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I recently switched my job, and now work for a mid-level firm in India. The company sent me to work at a client site. I was not happy with the work environment here. I discussed the issue with my HR and the company head, but they did not offer any solution and told me to continue working there.

I informed the company head that I have started looking for a new job. Now I got a very good opportunity and called the HR twice to ask about the employee separation process, but his assistant said she has informed him and he will call me regarding this. I am still in my 90-day probation period. The offer letter doesn't mention any notice period during probation period. Nonetheless, I sent them the resignation mail with one week notice. I haven't received any response from their side. I even sent a mail to the company head, but there was no response.

I have not told the next company about my current job, since this one month work experience hardly matters. Hence, I don't need any relieving letter or experience letter from them.

I have the company laptop and I do not know to whom I should hand it over. I have asked them in the mail, but as mentioned before, they have not responded. What should I do about this laptop when I leave the company? I believe that if I just keep the laptop there may be a legal issue.

So what is the right thing to do when a company you have left will not communicate with you about what I need to do to satisfy my obligations to them with regards to my leaving the company?

  • 1
    Can't you just (go to the office and) hand the laptop over to your manager or HR? If not, just email them and ask what to do with it (and hang onto it until they respond, if they do). Related: How to resign when your boss is impossible to reach? Also related: Am I required/expected to notify current boss that I'm looking for a new job? – Dukeling Sep 23 '17 at 16:51
  • @Liz. Could you please clarify if you are directly reporting to the company head, with no other management levels in between? I find that a bit hard to believe for a "mid-level" company. Anyway, the reason I ask is, I can answer your question, and a significant part of it depends on that specific detail. – Masked Man Sep 23 '17 at 17:41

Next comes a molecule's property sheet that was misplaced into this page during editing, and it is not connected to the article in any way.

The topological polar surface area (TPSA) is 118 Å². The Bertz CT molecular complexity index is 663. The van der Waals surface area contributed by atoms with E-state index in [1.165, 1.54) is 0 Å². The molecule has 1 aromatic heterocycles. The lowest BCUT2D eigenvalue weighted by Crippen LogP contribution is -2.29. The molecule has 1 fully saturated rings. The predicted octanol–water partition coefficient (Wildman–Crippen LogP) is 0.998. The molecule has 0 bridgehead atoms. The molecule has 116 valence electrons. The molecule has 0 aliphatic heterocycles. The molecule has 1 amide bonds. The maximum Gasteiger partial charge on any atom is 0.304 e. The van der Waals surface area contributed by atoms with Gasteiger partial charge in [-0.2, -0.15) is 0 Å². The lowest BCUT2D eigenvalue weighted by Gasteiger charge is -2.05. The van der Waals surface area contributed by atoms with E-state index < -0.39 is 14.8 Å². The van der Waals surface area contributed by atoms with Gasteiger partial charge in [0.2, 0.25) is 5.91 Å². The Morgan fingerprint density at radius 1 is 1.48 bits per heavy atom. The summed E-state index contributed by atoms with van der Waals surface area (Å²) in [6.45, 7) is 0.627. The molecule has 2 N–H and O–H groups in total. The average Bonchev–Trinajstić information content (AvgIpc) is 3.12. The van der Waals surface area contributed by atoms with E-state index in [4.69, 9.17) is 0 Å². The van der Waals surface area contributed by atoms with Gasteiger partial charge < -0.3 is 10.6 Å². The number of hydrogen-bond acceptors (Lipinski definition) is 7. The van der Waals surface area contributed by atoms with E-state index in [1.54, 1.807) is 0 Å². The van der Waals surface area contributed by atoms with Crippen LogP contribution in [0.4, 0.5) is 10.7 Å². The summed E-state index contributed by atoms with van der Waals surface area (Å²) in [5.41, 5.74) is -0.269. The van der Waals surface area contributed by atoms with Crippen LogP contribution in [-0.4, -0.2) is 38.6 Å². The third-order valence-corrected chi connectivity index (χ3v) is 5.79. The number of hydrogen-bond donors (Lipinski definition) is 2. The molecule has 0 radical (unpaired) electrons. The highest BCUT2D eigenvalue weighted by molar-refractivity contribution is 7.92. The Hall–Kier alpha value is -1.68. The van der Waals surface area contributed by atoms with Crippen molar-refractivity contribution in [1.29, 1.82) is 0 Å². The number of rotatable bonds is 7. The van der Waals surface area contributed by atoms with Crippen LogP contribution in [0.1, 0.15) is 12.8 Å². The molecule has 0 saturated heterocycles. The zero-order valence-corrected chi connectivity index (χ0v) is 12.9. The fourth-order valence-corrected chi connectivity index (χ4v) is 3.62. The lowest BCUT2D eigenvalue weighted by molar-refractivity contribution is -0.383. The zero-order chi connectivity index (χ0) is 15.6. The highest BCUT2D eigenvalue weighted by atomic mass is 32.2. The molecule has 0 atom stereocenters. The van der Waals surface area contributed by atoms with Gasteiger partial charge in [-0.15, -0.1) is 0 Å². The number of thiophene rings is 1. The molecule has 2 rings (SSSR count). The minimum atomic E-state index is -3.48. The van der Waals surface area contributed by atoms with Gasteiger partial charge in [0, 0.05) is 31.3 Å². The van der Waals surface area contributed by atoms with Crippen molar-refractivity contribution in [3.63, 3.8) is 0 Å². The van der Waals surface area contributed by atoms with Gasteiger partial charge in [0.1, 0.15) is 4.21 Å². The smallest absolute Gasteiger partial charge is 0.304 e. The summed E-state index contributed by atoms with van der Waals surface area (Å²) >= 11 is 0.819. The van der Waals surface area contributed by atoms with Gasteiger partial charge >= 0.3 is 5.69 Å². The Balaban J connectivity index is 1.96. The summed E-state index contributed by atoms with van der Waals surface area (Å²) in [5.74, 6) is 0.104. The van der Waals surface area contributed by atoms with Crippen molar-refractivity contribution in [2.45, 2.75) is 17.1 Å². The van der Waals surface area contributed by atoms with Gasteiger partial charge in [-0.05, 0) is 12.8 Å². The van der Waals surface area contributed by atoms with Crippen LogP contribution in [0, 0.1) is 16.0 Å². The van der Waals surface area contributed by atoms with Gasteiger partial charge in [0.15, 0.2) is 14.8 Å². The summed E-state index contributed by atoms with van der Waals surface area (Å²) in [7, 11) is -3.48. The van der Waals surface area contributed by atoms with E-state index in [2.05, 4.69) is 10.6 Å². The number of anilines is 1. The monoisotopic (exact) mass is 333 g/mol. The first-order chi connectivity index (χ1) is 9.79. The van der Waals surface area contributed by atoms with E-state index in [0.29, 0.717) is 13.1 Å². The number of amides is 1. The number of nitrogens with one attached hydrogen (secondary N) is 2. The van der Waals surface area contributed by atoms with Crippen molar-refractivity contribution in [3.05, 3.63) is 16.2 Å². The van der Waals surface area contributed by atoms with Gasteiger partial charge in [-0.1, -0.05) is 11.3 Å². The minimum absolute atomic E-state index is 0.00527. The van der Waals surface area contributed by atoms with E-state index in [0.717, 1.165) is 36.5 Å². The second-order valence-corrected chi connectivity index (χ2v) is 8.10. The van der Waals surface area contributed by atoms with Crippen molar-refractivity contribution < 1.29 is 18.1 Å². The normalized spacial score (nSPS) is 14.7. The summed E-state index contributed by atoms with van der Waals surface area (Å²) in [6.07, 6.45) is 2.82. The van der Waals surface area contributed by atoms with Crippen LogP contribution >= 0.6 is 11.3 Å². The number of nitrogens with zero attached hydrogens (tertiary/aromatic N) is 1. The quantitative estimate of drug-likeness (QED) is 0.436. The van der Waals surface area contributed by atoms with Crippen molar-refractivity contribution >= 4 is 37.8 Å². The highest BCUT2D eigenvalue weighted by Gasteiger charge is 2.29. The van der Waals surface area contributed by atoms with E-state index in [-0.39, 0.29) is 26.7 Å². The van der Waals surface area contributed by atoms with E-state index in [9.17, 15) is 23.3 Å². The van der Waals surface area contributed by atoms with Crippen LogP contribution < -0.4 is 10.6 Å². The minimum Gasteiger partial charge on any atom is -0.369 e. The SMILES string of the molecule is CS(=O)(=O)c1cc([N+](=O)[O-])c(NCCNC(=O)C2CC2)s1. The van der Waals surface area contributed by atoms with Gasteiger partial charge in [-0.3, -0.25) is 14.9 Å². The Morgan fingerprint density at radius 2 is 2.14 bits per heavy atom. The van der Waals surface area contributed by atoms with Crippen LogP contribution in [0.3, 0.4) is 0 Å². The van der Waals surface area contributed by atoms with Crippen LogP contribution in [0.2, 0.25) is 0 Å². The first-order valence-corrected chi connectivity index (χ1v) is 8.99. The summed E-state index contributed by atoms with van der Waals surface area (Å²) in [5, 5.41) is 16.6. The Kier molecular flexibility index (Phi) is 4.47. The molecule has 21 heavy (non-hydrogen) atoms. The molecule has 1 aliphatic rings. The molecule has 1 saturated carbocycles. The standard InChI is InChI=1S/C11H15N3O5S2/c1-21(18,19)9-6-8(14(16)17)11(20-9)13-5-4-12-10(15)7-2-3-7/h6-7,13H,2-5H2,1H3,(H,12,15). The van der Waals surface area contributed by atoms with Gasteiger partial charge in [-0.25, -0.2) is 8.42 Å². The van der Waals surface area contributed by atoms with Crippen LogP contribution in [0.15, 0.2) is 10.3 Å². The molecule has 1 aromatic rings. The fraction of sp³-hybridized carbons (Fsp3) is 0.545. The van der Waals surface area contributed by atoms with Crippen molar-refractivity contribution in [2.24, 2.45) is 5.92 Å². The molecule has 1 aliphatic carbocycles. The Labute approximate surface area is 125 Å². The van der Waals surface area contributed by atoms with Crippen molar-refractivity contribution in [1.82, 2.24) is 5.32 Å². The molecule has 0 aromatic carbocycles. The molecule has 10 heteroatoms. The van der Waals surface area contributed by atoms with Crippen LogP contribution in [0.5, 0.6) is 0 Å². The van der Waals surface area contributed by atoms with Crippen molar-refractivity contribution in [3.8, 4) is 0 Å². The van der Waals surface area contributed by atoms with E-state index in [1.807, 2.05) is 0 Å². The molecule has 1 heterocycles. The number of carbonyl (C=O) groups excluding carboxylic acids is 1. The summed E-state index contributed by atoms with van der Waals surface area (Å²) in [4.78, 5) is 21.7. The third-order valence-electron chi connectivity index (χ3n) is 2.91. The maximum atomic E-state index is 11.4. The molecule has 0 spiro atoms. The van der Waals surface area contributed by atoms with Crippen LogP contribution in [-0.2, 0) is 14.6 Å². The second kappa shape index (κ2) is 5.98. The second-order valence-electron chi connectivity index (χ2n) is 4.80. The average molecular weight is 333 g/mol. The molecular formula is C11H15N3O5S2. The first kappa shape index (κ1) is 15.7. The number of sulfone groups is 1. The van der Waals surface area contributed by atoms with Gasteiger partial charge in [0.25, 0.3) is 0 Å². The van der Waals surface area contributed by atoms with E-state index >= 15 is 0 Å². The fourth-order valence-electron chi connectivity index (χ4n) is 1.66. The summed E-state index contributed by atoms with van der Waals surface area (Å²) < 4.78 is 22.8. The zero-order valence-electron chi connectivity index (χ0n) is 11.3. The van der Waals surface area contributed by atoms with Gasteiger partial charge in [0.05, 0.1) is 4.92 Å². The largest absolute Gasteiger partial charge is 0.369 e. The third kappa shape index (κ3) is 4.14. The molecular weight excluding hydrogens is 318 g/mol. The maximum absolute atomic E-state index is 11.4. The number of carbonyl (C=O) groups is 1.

• @Dukeling I have emailed them asking to whom shall I handover the laptop but they didn't respond. I can go to the office for the laptop but I am concerned that if they don't give me acknowledgement of receiving laptop then what? – Liz. Sep 23 '17 at 17:46
  • @MaskedMan yes I am directly reporting to company head. No other levels in between. I have informed my team leader as well verbally . – Liz. Sep 23 '17 at 17:47
  • @Liz I made the implied question overt this should help get it reopened. – IDrinkandIKnowThings Sep 28 '17 at 15:24
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For the issue of returning the company laptop, an easy practical solution that usually works is to just hand it over to your team leader (or senior colleague) who works at the same client location. Of course, you should inform your boss by mail with the team leader in copy, and get the team leader to reply to the email confirming that they have received the laptop.

If there are no senior colleagues1 working at the same location or they are unwilling to cooperate, then you will have to follow the laborious "by the book" solution. Below is the order in which you would usually go about it in an Indian IT company. (You have already done some of these.)

  • E-mail: Send your resignation by email to your manager. This email should contain:

    • Your employee number
    • Your last working date
    • Details of the company property in your possession. In case of the company laptop, this should include the serial number and other identifying information (not a generic "company laptop").

    Ask for the proper procedure to return the laptop to the company, and clearly mention a reasonable date by when you need this information.

    Send a copy of this mail (and any responses/followup) to your personal mail. In the unlikely event that the matter goes to court, this email will be evidence to show that you did not intend to "run away" with the laptop.

  • Phone : If you do not receive any response within the reasonable time mentioned in the mail, call the person to ask for a response. If he doesn't answer the call, respond to the same email stating something like the below:

    Dear boss,

    I tried calling your official number 1234567890 at 11:15am on 23/Sep/2017, but did not get a response. Please respond to my previous mail or call me back on 0987654321.

  • Personal visit to the office: If you were working from your company's office, this would pretty much be a no-brainer, but since you work from a client location, you will have to unfortunately bear this inconvenience if there is no response after a couple of attempts.